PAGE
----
Scholar Stanley Weintraub Talks True ‘Father of America’: King George in Heritage Lecture



When most Americans are asked, “Who was the father of his country?” they will readily say it was a guy named George. George Washington. Right?

Wrong, according to the eminent historian Stanley Weintraub. His name was George, all right, but it was George III, the king of England, who was really the father of his country — at least at the beginning of American War of Independence.

Weintraub, the Evan Pugh Professor Emeritus of Arts and Humanities at Penn State University and the award-winning author of nearly 50 books, will expound on that topic today at 3:30 p.m. Monday in the Hall of Philosophy in a talk called “George III: Royal Founding Father?” as part of the Oliver Archives Heritage Lecture series. His 2005 book Iron Tears: America’s Battle for Freedom, Britain’s Quagmire: 1775 to 1783 is widely considered a definitive history of the war from the British perspective.

“George III was considered the father of his country because he was the king and the American colonies were part of the British Empire,” Weintraub said. “The monarchy was the parent of the people. Most people in the colonies were not revolutionaries. They were content with things as they were and were quite independent. It was only a few rabble-rousers who wanted to break away.”

Those “rabble-rousers,” the people whom today we think of as our Founding Fathers, strenuously objected to a tea tax levied on the colonies by England to help pay off the debts incurred by the French and Indian War. As Weintraub sees it, it was a “token tax” on colonists who previously paid virtually nothing to the mother country, a tax “to show that the colonists were part of England.”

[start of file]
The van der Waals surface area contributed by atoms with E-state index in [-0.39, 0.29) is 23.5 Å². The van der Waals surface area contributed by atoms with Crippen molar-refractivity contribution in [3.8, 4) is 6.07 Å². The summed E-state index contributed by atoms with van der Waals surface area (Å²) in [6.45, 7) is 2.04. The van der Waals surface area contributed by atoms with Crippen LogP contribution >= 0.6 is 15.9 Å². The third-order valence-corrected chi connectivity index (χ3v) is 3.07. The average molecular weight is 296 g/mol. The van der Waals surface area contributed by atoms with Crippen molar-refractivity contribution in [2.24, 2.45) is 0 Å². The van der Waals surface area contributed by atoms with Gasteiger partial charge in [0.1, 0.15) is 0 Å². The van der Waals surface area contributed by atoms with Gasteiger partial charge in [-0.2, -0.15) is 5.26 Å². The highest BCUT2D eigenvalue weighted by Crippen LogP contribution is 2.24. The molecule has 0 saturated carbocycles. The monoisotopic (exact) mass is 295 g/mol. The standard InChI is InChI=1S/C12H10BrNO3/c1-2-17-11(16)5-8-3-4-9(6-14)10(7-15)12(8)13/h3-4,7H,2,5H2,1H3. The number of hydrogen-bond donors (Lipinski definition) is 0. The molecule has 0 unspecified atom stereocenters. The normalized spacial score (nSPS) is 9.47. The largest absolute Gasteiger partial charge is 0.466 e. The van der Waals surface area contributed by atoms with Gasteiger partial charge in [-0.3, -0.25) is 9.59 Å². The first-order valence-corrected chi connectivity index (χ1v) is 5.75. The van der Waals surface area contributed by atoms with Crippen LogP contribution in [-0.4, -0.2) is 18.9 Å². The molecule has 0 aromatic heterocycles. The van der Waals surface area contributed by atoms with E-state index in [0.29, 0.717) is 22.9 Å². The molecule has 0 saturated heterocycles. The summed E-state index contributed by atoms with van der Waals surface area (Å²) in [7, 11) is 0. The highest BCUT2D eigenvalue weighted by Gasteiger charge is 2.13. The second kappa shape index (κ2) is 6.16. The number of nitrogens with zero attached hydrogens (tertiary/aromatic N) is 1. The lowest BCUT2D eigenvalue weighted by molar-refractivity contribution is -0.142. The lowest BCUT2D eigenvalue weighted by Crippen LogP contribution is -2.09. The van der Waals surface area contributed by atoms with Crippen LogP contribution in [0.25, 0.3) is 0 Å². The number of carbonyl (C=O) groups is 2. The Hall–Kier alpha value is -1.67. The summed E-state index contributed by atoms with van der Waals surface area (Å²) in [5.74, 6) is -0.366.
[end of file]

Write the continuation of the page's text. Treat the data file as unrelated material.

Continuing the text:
Most Americans of that time thought of George III as a “royal parent,” Weintraub said, and opposition to him was considered patricide. Anglican ministers of The Church of England, which predominated in the colonies then, continued to offer special prayers for the king throughout the revolution, Weintraub said, adding that even after Washington’s inauguration in April 1789, celebrations of the king’s birthday continued.

This is not to say that George III was beloved by his American cousins. As British troops arrived, he quickly went from hero to villain. After the reading of the Declaration of Independence, statues of the monarch were torn down all across the colonies. On Bowling Green in New York, Weintraub said, the statue of the king that looked out over the harbor was torn down and smashed to pieces, with much of the metal then sent to Connecticut to be turned into bullets used against the king’s soldiers. And those British soldiers were not happy to find themselves fighting a world away from their home.

Weintraub said the American Revolution was Britain’s Vietnam War.

“It was a lost cause to start with,” he said. “They just couldn’t win. There were not enough people or horses or weapons or fodder or food that the British could send across 3,000 miles of ocean. It was a logistical nightmare.”

Incompetence was rife throughout the British political and military leadership, Weintraub said, and poorly paid and fed soldiers were dying for a cause they did not believe in. It took six or seven weeks for ships to cross the Atlantic with vital information. Orders and news were overtaken by events with disastrous results for the British.

To make matters worse, George III had little real power, and could not have brought the war to an earlier and more amicable close if he had wanted to, Weintraub said. And it is not clear that he wanted to.

“He was lazy,” Weintraub said. “He was an educated man and had many interests including astronomy. He preferred to let his underlings manage the war and deal with the details.”

King George may have been lazy. But was he also mad, as many histories and popular depictions have maintained? Weintraub says no. At least the king was not mad at the beginning of or during the war. It was only in 1789, after the United States had been firmly established, that the king developed a blood disease which we now know as porphyria but was then called “purple blood” and which left him “intermittently insane,” Weintraub said.

And so he is remembered today, rightly or wrongly. Mad King George. The other George. The onetime “father of his country.”


The author David Geary

David Geary has been a reporter and editor for more than 40 years. He retired in 2015 from The New York Times, where he was the late-night news editor. He also has worked for The Boston Globe and other newspapers. He currently freelances for the Times and for The Trace, a nonprofit journalism website focused on gun violence and gun policy in America. He lives in Westfield with his wife, Karin Henry.